Flames of childhood passion often die. How many astronauts and ballerinas are among us? Yet some talent is so profound that even early efforts signify genius.
The tiny, hand-lettered, hand-bound books Charlotte and Branwell Brontë made as children surely qualify. Measuring about 2.5 by 5 centimeters, page after mini-page brims with poems, stories, songs, illustrations, maps, building plans, and dialogue. The books, lettered in minuscule, even script, tell of the “Glass Town Confederacy,” a fictional world the siblings created for and around Branwell’s toy soldiers, which were both the protagonists of and audience for the little books.
In 1829 and 1830, Charlotte and Branwell cobbled the pages together from printed waste and scrap paper, perhaps cut from margins of discarded pamphlets. They wrote with steel-nibbed pens, which tend to blot, yet the even script demonstrates their practiced hand.
Charlotte, who in adulthood wrote “Jane Eyre,” nested leaves together, then neatly sewed the spine with embroidery thread; it’s evident she constructed her book and planned its content before ever putting pen to paper. Branwell, who would become a painter and poet, stacked folded leaves together, which allowed him to add pages as he needed; clearly not as adept with needle and thread as his sister, he stab-sewed the leaves together with thicker linen yarn.
Children can be rough on their playthings — miniature books created by the younger Brontë siblings Emily and Anne did not survive — but Charlotte kept and stored the “Glass Town” adventures carefully. “They must have been very precious to them, as they are to us today,” said Priscilla Anderson of Harvard’s Weissman Preservation Center, who restored the volumes.
Only about 20 volumes of Brontë juvenilia are known to remain. Harvard holds nine, the Brontë Museum at the family home in England owns a few, and the remaining are scattered among museums and private collectors.
Until recently, juvenilia — works produced by an author or artist while still young — were viewed as oddities by scholars and collectors. Today they are understood to provide valuable and rare insight into an author’s development. In the case of the Brontës, experts might trace Gothic influences from the 13-year-old Charlotte’s stories, or identify Branwell’s growth as an artist by comparing his childhood illustrations and his later paintings. Perhaps even more importantly, the books provide a glimpse into the inner lives of children growing up in a society in which they were expected to be seen and not heard.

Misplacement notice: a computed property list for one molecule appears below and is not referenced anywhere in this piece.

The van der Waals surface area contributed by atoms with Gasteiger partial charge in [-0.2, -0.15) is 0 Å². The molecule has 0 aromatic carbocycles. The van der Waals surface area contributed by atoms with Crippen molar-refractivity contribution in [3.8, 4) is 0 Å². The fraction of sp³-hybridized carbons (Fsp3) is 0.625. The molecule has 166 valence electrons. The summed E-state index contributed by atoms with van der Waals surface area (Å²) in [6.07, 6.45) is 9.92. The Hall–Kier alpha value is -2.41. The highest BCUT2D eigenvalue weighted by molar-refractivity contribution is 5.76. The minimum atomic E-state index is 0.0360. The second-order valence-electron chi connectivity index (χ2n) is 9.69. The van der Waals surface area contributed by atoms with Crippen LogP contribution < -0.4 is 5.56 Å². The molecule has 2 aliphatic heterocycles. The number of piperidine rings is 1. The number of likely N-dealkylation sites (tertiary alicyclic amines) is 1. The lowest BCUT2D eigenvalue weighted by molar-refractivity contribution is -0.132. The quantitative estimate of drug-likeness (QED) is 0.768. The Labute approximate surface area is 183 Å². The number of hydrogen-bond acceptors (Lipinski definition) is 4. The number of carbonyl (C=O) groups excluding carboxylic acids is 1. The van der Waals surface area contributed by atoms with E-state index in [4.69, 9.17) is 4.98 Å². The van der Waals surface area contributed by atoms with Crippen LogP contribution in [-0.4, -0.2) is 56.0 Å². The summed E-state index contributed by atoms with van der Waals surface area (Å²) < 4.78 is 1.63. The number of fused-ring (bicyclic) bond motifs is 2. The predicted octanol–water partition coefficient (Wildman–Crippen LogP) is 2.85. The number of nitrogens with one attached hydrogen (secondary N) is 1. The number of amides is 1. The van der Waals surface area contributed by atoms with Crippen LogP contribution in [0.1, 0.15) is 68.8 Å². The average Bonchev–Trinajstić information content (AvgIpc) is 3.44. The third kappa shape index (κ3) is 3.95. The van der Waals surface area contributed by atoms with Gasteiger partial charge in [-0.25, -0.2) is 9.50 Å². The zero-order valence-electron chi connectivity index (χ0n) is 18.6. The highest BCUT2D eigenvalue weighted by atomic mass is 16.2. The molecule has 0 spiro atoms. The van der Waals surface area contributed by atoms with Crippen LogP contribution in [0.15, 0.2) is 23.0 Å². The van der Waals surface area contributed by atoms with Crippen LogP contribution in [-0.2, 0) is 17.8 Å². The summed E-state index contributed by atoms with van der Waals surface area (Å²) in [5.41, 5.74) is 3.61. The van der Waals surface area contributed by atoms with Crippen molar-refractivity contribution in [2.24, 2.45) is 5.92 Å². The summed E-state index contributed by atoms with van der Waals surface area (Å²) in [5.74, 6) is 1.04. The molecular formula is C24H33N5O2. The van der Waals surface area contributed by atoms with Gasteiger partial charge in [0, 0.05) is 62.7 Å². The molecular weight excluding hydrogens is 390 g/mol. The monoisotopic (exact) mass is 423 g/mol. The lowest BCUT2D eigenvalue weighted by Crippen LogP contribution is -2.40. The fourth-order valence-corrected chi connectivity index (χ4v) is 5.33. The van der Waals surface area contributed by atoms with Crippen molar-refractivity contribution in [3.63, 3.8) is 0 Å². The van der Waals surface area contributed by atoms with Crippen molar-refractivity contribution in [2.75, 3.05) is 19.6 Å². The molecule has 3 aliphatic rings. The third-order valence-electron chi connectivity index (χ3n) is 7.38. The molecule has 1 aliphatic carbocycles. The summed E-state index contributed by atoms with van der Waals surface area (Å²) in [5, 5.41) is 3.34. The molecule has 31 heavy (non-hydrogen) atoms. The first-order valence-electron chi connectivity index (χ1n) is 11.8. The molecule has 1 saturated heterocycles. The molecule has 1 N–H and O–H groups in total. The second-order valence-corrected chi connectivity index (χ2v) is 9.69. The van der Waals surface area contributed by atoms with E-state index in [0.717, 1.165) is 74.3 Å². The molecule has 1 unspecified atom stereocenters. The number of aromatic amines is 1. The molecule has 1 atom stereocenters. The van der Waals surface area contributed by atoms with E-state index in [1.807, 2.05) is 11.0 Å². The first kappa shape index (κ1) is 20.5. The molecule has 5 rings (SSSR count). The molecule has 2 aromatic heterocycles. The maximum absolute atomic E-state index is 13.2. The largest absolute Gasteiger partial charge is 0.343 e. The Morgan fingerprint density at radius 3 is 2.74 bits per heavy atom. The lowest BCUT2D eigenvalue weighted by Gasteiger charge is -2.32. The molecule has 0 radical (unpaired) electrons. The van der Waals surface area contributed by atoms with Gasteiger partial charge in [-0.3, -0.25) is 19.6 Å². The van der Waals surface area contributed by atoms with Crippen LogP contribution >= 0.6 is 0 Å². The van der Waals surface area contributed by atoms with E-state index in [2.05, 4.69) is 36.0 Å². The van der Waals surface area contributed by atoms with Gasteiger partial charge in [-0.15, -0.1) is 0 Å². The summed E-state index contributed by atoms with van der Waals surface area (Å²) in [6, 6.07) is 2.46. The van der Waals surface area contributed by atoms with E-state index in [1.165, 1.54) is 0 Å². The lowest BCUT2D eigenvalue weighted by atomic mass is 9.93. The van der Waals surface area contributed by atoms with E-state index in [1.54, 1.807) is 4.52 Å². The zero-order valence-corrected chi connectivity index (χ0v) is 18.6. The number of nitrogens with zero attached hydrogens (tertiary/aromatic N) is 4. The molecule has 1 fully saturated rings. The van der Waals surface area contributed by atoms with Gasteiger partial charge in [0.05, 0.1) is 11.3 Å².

“What is extraordinary is the extent to which they imitated a professional publication, the variety of the content, and the perseverance it required,” said Anderson. “The ability to make these volumes from start to finish out of scraps is impressive.”
At nearly 200 years old, the books are delicate. Over time, the paper became increasingly fragile, the adhesive used to mount the volumes damaged the covers, and the tiny script was hard for scholars to read. To ensure that scholars today and tomorrow have access to these treasures, the library repaired, rehoused, and digitized the books. Their unusual size, age, and nature presented several challenges to Anderson and Debora Mayer, the Helen H. Glaser Conservator at Weissman.
“Perhaps children’s eyes and hands can read and manipulate these things, but for grownups they’re microscopic,” explained Anderson, who said she felt like she had giant’s hands when she worked on the books.
To repair tears, Anderson used fine surgical instruments, teasing out and pasting down individual fibers of kozo paper about the width of a human hair. (Kozo is a fine paper made from the inner bark of an Asian plant, and is regularly used to mend books.) All through the painstaking work, she knew even a small mistake would be magnified. “I held my breath, literally,” said Anderson, “to keep fragments of paper from blowing away.”
New binding exposed text in the gutters of Branwell’s volumes for the first time in 170 years, and the digital technology deployed provides clarity beyond that of the human eye. Technicians moved the camera very slightly on multiple takes and combined them into one image. Every millimeter is sharply focused.
Charlotte’s husband sold the volumes after her death to a collector, who gave them to poet and fellow collector Amy Lowell; she donated the set to Houghton Library in 1925.
The digital copies of the Brontë juvenilia have largely met scholars’ needs, according to Houghton curator Leslie Morris. Yet the awe-inspiring physicality of the books as artifacts cannot be captured on screen.
“These tiny books help to evoke the whole experience of the Brontë children. Here they are, living in a somewhat isolated parsonage in Yorkshire, having only themselves as playmates and needing to entertain each other,” Morris said. “Seeing the physical object brings home the effort and intelligence it took to create them and why they created them. Having grown up with Brontë, it’s a way of connecting with the past through objects.”
The nine Brontë volumes held by Harvard referenced in this story are available in full, free, online:
By Charlotte Brontë:
Scenes on the great bridge, November 1829
The silver cup: a tale, October 1829
Blackwoods young mens magazine, August 1829
An interesting passage in the lives of some eminent personages of the present age, June 1830
The poetaster: a drama in two volumes, July 1830
The adventures of Mon. Edouard de Crack, February 1830